Takin' it to the Bridge

Trip Start Oct 29, 2003
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Saturday, February 7, 2004

Tuesday February 3rd

Today, Adventurous Travel Dude was back in Serious Sightseeing Mode. I hopped on the ferry at Gladesville and took the 20 minute ride down the Paramatta River, past sumptuous riverside houses with their expensive boats tied up by the back door, towards the famous Sydney harbour. The hulking Harbour Bridge loomed before me with the Opera House appearing beneath it like a plate of pregnant clams. If it wasn't for the rain and the Japanese tourists in the way, it would have made for quite a picture.
I got off at the bustling Circular Quay ferry dock and wandered between the numerous coffee-shops and street entertainers and headed for the one of the most unique and recognizable buildings in the world, the Sydney Opera House. The radical design caused much controversy during its construction, but since being opened by the Queen in 1973 it has become, like Uluru, an Australian icon.
From there, I walked around the waterfront to the botanical gardens and the headland called Mrs Macquarie's Chair, looking back towards the postcard image of the Opera House with the Harbour Bridge - or Old Coathanger as Melburnians call it - in the background. After taking in the view (which included hundreds of lunchtime joggers sweating and panting their way around the park) and reading the paper I continued my walking tour of the city, making my way to the docks at Woolloomooloo and the seedier part of town called Kings Cross where I saw two smackheads fighting on the street corner (which made a nice change from watching drunk Aboriginals fighting on the street corner). As I made my way through Oxford Street, Paddington and then back towards the city at Hyde Park I wondered why they had nicked all of the names from London (there's even a Bexley). Maybe it's because they were named by the convicts to remind them of home, in which case there must surely be a Peckham and a Brixton around here somewhere.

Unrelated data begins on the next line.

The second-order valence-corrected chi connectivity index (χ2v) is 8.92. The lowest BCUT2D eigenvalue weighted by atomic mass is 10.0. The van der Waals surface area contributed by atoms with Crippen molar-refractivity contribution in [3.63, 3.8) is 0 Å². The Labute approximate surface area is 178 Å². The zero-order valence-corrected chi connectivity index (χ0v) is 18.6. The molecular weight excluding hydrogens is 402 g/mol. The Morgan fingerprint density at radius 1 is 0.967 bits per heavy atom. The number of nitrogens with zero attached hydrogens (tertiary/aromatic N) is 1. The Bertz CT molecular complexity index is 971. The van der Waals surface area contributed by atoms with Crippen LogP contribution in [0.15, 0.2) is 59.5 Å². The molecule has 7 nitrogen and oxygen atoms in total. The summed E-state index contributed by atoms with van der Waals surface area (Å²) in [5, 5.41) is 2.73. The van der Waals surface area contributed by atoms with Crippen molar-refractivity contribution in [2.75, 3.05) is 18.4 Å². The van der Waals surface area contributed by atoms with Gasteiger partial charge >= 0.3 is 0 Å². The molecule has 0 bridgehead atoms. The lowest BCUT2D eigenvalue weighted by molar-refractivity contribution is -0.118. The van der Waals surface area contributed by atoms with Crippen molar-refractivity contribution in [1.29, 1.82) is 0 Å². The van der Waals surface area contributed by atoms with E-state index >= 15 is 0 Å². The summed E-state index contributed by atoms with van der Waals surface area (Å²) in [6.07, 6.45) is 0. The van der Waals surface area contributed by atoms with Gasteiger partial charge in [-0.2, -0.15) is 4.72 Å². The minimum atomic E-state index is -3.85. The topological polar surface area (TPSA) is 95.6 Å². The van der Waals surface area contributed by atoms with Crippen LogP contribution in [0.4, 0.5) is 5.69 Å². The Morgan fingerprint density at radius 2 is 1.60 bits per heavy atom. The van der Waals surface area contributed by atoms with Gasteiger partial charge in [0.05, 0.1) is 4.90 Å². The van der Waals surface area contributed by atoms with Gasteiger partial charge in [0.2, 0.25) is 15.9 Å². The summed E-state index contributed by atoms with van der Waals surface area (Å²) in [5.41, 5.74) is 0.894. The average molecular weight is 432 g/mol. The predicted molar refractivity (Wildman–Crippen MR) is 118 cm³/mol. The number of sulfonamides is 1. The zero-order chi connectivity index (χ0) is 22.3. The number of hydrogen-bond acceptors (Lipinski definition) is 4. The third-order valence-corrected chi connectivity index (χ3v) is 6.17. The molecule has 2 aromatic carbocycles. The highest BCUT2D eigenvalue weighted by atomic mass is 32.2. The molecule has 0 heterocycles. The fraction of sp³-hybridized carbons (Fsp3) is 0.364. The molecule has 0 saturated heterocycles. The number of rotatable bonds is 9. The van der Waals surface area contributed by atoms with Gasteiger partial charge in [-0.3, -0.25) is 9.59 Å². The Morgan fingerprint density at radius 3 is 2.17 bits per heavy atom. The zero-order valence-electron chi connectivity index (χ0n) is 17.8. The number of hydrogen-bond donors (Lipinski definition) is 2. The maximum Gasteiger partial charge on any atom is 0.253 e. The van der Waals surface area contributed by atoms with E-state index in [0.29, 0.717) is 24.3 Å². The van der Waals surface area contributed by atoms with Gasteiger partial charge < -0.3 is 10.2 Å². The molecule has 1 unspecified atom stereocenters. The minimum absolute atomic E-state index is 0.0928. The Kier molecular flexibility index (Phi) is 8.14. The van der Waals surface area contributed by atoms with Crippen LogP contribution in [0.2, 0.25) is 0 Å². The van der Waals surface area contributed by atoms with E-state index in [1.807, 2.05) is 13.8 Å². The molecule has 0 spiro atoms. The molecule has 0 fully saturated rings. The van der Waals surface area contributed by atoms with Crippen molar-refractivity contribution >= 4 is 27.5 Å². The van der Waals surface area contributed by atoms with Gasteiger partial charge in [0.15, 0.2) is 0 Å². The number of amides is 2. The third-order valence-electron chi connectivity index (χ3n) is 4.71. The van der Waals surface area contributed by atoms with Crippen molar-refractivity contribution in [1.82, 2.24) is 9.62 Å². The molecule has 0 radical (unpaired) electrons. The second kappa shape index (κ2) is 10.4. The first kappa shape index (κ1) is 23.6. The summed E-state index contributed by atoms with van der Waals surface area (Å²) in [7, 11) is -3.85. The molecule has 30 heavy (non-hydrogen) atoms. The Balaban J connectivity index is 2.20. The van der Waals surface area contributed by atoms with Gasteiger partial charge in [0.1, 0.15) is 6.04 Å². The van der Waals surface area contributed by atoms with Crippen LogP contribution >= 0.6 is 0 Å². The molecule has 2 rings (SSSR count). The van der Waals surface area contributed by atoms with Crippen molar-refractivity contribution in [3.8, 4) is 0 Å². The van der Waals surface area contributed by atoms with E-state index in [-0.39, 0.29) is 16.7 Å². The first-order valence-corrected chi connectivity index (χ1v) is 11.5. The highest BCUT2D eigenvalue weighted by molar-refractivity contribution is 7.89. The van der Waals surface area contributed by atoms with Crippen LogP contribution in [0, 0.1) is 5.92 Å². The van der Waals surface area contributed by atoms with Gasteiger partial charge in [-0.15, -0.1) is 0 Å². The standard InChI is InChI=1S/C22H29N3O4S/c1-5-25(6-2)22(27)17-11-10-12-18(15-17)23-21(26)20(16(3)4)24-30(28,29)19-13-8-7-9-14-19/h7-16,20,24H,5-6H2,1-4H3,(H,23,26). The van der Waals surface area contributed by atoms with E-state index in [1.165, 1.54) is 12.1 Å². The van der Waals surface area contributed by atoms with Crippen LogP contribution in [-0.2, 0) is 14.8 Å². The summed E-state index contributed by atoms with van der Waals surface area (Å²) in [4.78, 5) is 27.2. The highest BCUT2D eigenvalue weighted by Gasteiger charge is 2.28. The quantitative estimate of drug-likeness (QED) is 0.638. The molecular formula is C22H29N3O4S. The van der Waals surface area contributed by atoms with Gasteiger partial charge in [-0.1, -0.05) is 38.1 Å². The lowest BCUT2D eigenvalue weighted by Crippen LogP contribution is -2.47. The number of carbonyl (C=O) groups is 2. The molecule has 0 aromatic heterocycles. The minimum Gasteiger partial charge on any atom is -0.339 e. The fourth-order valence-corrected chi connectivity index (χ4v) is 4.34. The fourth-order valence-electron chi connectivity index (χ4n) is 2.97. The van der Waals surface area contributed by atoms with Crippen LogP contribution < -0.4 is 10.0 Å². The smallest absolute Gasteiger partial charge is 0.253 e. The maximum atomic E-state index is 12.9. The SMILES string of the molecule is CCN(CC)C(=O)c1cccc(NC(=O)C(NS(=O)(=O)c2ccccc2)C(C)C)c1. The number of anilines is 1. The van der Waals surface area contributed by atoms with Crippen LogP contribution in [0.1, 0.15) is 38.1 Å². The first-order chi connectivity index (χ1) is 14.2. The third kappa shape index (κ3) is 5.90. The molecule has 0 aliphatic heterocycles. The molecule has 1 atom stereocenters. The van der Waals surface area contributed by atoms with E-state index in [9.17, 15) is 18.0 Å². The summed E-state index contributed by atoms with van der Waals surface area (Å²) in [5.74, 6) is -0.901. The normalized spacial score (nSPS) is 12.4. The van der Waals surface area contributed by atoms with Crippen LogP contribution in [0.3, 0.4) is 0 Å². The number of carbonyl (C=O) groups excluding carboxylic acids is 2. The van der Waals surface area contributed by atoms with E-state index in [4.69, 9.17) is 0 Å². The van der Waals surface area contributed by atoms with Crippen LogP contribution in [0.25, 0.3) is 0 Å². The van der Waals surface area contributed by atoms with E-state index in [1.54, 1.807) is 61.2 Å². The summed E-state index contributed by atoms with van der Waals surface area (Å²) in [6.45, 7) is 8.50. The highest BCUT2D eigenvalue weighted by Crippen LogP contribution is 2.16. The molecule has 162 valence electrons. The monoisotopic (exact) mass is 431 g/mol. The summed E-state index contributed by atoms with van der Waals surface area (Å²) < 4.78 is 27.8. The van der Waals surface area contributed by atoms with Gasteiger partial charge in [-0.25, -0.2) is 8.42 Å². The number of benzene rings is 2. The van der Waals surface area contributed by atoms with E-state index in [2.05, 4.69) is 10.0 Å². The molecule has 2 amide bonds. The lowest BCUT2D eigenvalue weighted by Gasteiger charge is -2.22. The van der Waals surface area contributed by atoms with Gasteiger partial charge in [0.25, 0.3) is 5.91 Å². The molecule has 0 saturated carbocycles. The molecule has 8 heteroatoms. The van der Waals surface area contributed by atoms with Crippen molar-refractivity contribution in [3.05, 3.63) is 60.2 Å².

Still walking, I made it across to Darling Harbour, up to the Harbour Bridge before catching the last ferry back to Gladesville.

Wednesday February 4th

After yesterday's exertions I had a bit of a lie in and spent the morning helping Paul clean out the garage and put up bookshelves. Whilst I was more than happy to help, it was my first act of work in over 3 months and it did not come easy. Lord knows what it will be like going back to work when I make it home! But I have a few more months before I have to worry about that.
Paul went off to work that afternoon and I decided to take a trip out to Jonny Wilkinson Stadium (in case you seppos have forgotten, that's the Olympic venue formerly called Stadium Australia where we won the rugby world cup last year). After waiting over half an hour for the bus in the rain I gave up and went back home to see how long it would take CNN to mention Janet Jackson. It was about 35 seconds.
That night I had arranged to meet Julie the running, cycling, swimming, tree-hugging Sydneysider who was on the camping trip to Alice. I hopped on the train south to Oatley to meet her and her sister, who it turns out had lived and taught in Bexleyheath for two years. We had been practically neighbours, and she even had good things to say about Kebabies. It seems that it already has an international reputation!

Thursday February 5th